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Tang, P. ADPEAF. Encyclopedia. Available online: https://encyclopedia.pub/entry/6022 (accessed on 19 April 2024).
Tang P. ADPEAF. Encyclopedia. Available at: https://encyclopedia.pub/entry/6022. Accessed April 19, 2024.
Tang, Peter. "ADPEAF" Encyclopedia, https://encyclopedia.pub/entry/6022 (accessed April 19, 2024).
Tang, P. (2021, January 04). ADPEAF. In Encyclopedia. https://encyclopedia.pub/entry/6022
Tang, Peter. "ADPEAF." Encyclopedia. Web. 04 January, 2021.

Autosomal dominant partial epilepsy with auditory features (ADPEAF) is an uncommon form of epilepsy that runs in families. This disorder causes seizures usually characterized by sound-related (auditory) symptoms such as buzzing, humming, or ringing.

genetic conditions

1. Introduction

Some people experience more complex sounds during a seizure, such as specific voices or music, or changes in the volume of sounds. Some people with ADPEAF suddenly become unable to understand language before losing consciousness during a seizure. This inability to understand speech is known as receptive aphasia. Less commonly, seizures may cause visual hallucinations, a disturbance in the sense of smell, a feeling of dizziness or spinning (vertigo), or other symptoms affecting the senses.

Seizures associated with ADPEAF usually begin in adolescence or young adulthood. They may be triggered by specific sounds, such as a ringing telephone or speech, but in most cases the seizures do not have any recognized triggers. In most affected people, seizures are infrequent and effectively controlled with medication.

Most people with ADPEAF have seizures described as simple partial seizures, which do not cause a loss of consciousness. These seizures are thought to begin in a part of the brain called the lateral temporal lobe. In some people, seizure activity may spread from the lateral temporal lobe to affect other regions of the brain. If seizure activity spreads to affect the entire brain, it causes a loss of consciousness, muscle stiffening, and rhythmic jerking. Episodes that begin as partial seizures and spread throughout the brain are known as secondarily generalized seizures.

2. Frequency

This condition appears to be uncommon, although its prevalence is unknown.

3. Causes

Mutations in the LGI1 gene cause ADPEAF. This gene provides instructions for making a protein called Lgi1 or epitempin, which is found primarily in nerve cells (neurons) in the brain. Although researchers have proposed several functions for this protein, its precise role in the brain remains uncertain.

Mutations in the LGI1 gene likely disrupt the function of epitempin. It is unclear how the altered protein leads to seizure activity in the brain.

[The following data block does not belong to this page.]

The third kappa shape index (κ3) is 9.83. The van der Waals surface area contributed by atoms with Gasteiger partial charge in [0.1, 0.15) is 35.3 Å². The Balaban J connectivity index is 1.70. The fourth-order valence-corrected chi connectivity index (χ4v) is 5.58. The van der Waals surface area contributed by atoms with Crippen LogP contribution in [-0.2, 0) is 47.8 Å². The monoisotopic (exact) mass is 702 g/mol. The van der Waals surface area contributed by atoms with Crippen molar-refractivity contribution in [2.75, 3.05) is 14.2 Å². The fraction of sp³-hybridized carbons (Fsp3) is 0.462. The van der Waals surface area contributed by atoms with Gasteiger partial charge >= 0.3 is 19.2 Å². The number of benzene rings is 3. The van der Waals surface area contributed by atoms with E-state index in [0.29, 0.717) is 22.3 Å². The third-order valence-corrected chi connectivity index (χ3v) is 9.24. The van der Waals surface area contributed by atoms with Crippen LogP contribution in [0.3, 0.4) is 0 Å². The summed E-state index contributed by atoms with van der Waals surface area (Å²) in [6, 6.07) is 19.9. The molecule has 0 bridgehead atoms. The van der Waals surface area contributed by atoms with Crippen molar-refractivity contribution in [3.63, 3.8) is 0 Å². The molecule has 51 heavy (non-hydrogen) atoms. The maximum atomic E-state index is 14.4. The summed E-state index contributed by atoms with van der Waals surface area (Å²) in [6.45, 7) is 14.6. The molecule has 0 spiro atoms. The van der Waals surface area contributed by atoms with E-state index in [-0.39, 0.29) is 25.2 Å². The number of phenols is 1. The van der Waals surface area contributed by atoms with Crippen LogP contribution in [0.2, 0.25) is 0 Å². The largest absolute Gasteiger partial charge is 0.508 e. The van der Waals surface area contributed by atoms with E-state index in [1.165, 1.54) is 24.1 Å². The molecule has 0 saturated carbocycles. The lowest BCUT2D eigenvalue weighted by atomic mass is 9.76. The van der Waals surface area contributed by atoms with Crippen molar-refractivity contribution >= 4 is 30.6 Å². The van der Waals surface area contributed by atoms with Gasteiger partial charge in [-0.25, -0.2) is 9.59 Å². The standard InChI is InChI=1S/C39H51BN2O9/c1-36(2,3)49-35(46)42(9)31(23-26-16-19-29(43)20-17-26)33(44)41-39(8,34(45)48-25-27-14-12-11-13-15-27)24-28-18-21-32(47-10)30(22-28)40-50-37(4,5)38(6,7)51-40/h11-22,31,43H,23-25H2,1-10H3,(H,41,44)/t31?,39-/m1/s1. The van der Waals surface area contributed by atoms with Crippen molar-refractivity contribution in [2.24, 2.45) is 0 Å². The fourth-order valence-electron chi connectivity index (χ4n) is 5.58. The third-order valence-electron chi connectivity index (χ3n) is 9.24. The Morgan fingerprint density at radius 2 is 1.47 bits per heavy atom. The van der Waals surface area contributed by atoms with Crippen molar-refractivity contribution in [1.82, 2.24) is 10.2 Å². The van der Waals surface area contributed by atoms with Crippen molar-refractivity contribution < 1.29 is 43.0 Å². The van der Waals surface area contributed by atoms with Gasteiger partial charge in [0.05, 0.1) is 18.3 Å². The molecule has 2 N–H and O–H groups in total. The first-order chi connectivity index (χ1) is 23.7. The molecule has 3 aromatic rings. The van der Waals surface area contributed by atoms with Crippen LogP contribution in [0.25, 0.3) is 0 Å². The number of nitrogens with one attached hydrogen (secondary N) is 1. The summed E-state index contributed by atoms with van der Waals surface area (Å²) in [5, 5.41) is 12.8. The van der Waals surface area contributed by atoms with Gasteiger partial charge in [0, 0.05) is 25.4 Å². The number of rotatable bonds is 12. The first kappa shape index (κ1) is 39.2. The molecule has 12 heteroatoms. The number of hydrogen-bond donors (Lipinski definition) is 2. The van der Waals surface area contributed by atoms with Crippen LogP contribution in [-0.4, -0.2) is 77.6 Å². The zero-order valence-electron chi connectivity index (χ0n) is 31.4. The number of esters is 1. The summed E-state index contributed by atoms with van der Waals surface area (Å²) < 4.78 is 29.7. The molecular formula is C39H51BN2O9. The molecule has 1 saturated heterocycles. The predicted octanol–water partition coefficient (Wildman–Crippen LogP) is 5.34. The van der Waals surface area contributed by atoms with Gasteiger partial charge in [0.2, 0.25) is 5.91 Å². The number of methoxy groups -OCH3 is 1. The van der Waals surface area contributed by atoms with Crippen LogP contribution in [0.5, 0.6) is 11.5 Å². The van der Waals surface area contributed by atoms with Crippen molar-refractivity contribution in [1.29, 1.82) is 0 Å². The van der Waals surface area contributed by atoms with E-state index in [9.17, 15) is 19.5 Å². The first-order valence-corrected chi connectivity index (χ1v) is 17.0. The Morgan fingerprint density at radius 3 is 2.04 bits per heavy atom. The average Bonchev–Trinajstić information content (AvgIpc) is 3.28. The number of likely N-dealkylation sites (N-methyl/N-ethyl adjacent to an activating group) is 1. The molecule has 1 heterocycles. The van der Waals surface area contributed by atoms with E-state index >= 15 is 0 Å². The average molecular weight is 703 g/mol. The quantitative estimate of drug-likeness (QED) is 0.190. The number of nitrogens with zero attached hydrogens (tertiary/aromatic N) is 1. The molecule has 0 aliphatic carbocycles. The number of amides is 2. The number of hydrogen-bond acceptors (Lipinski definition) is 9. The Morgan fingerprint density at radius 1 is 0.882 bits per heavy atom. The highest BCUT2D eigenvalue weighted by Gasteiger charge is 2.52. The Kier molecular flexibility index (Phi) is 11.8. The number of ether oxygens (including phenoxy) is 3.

LGI1 mutations have been identified in about half of all families diagnosed with ADPEAF. In the remaining families, the cause of the condition is unknown. Researchers are searching for other genetic changes that may underlie the condition.

4. Inheritance

This condition is inherited in an autosomal dominant pattern, which means one copy of the altered LGI1 gene in each cell is sufficient to raise the risk of developing epilepsy. About two-thirds of people who inherit a mutation in this gene will develop seizures. In most cases, an affected person has one affected parent and other relatives with the condition.

5. Other Names for This Condition

  • ADLTE
  • ADPEAF
  • Autosomal dominant lateral temporal lobe epilepsy
  • Epilepsy, partial, with auditory features
  • ETL1

References

  1. Brodtkorb E, Gu W, Nakken KO, Fischer C, Steinlein OK. Familial temporal lobe epilepsy with aphasic seizures and linkage to chromosome 10q22-q24. Epilepsia.2002 Mar;43(3):228-35.
  2. Michelucci R, Nobile C. Autosomal Dominant Epilepsy with Auditory Features.2007 Apr 20 [updated 2019 Jan 10]. In: Adam MP, Ardinger HH, Pagon RA, WallaceSE, Bean LJH, Stephens K, Amemiya A, editors. GeneReviews® [Internet]. Seattle(WA): University of Washington, Seattle; 1993-2020. Available fromhttp://www.ncbi.nlm.nih.gov/books/NBK1537/
  3. Michelucci R, Poza JJ, Sofia V, de Feo MR, Binelli S, Bisulli F, Scudellaro E,Simionati B, Zimbello R, D'Orsi G, Passarelli D, Avoni P, Avanzini G, Tinuper P, Biondi R, Valle G, Mautner VF, Stephani U, Tassinari CA, Moschonas NK, Siebert R,Lopez de Munain A, Perez-Tur J, Nobile C. Autosomal dominant lateral temporalepilepsy: clinical spectrum, new epitempin mutations, and genetic heterogeneityin seven European families. Epilepsia. 2003 Oct;44(10):1289-97.
  4. Ottman R, Winawer MR, Kalachikov S, Barker-Cummings C, Gilliam TC, Pedley TA, Hauser WA. LGI1 mutations in autosomal dominant partial epilepsy with auditoryfeatures. Neurology. 2004 Apr 13;62(7):1120-6.
  5. Winawer MR, Martinelli Boneschi F, Barker-Cummings C, Lee JH, Liu J, Mekios C,Gilliam TC, Pedley TA, Hauser WA, Ottman R. Four new families with autosomaldominant partial epilepsy with auditory features: clinical description andlinkage to chromosome 10q24. Epilepsia. 2002 Jan;43(1):60-7.
  6. Winawer MR, Ottman R, Hauser WA, Pedley TA. Autosomal dominant partialepilepsy with auditory features: defining the phenotype. Neurology. 2000 Jun13;54(11):2173-6.
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